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Thursday, September 02, 2004 - Page updated at 12:00 A.M.
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Exec details the strategy of response to Apple, iTunes

By Kim Peterson and Brier Dudley
Seattle Times technology reporters

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Microsoft has new push for multimedia
Yusuf Mehdi, corporate vice president of MSN, sat down with The Seattle Times yesterday to talk about the new MSN Music service. The following is an excerpt from the conversation.

Q. Is this something Microsoft decided to do because of Apple and iTunes?

A. We definitely would have done this on our own. We were on a path already to provide great music services and so the Apple effort didn't really change what we would have done.

Q. Why did it take so long for Microsoft to get this out?

A. I wanted to really take the time to make sure we shipped a quality service and to make sure that we had the breakthroughs on the ease of use, the support for the number of devices and to really nail the basics.

In my opinion, a lot of services have rushed out to market, have not been very good, and we've seen that from the lack of consumer enthusiasm. We didn't want to do that. I wanted to make sure that when we came out, since we weren't going to be the first out, we might as well be one of the best out.

Q. Why not the first out?

A. Apple had already gotten out before we had even thought about doing our own particular service. We weren't going to be first regardless.

So then the question was, how quickly do we need to get out? Do we need to respond in three months or should we take our time and build a great service on our own plan, and that's what we decided to do.

Q. When did you decide to sell music?

A. A year ago. We actually sat down with Bill (Gates) and Steve (Ballmer) because they were involved in the decision. It's a big decision to go to the point where we're actually selling music directly. We talked to them about it a year ago and we went back and forth on it. We showed them a prototype of what we thought we could deliver, and I think that really blew people away.
 
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Q. Is this going to be a major revenue producer in terms of advertising sales compared with search and other MSN areas?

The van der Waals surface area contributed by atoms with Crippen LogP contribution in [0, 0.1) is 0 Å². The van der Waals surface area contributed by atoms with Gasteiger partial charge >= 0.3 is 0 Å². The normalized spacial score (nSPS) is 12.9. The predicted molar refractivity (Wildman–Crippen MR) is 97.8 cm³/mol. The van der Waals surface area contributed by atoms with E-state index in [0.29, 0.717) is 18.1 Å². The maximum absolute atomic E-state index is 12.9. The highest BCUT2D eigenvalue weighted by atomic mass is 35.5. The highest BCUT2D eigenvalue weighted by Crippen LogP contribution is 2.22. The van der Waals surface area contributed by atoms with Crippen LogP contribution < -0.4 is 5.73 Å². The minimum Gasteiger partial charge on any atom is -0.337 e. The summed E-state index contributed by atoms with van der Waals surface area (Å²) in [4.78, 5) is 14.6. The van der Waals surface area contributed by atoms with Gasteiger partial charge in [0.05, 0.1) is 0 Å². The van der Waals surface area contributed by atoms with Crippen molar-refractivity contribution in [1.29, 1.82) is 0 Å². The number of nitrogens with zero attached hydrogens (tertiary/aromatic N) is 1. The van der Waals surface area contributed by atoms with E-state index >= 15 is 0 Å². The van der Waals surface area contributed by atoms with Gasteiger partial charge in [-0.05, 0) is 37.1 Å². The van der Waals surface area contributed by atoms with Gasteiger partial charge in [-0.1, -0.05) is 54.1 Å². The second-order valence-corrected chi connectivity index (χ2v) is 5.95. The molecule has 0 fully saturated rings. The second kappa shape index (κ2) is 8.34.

A. The search business model is a multibillion-dollar business model for the industry today and probably will be for us at some point in the future. I don't believe today we're going to rival that with MSN Music service directly. I do think we'll drive significant advertising revenues and opportunities within this service in a pretty big way.

MSN Entertainment, of which MSN Music is a part, will be one of the top ways that we will drive revenue in the future.

Q. Is this a sign of a trend toward more consumer-based services at Microsoft?

A. We're going to take a very close look at the success we have on this MSN Music service and the learnings that we'll get from it. That may open up different ideas for us to pursue in the future depending on our success here.

Q. Do you think this will help you get more MSN subscribers?

A. I do think it will help us sell more premium services in general, whether it's MSN Premium subscribers or à la carte purchases of Hotmail Extra Storage features, because once you've bought something with us and you've filled out the information and given your credit card, if the experience is positive, then the ability to go and buy something else becomes just a couple of clicks.

Q. Why are songs priced at 99 cents? Wal-Mart and RealNetworks sell songs for less.

A. In our consumer testing, the price points show that below 99 cents — 49 cents, 79 cents — it doesn't matter. People are really making the decision there more on the ease of use of the service and their affinity for the overall brand that it's associated with. So we will be at 99 cents for the large percentage of all our tracks.

Kim Peterson: 206-464-2360 or kpeterson@seattletimes.com

Brier Dudley: 206-515-5687 or bdudley@seattletimes.com

Copyright © 2004 The Seattle Times Company

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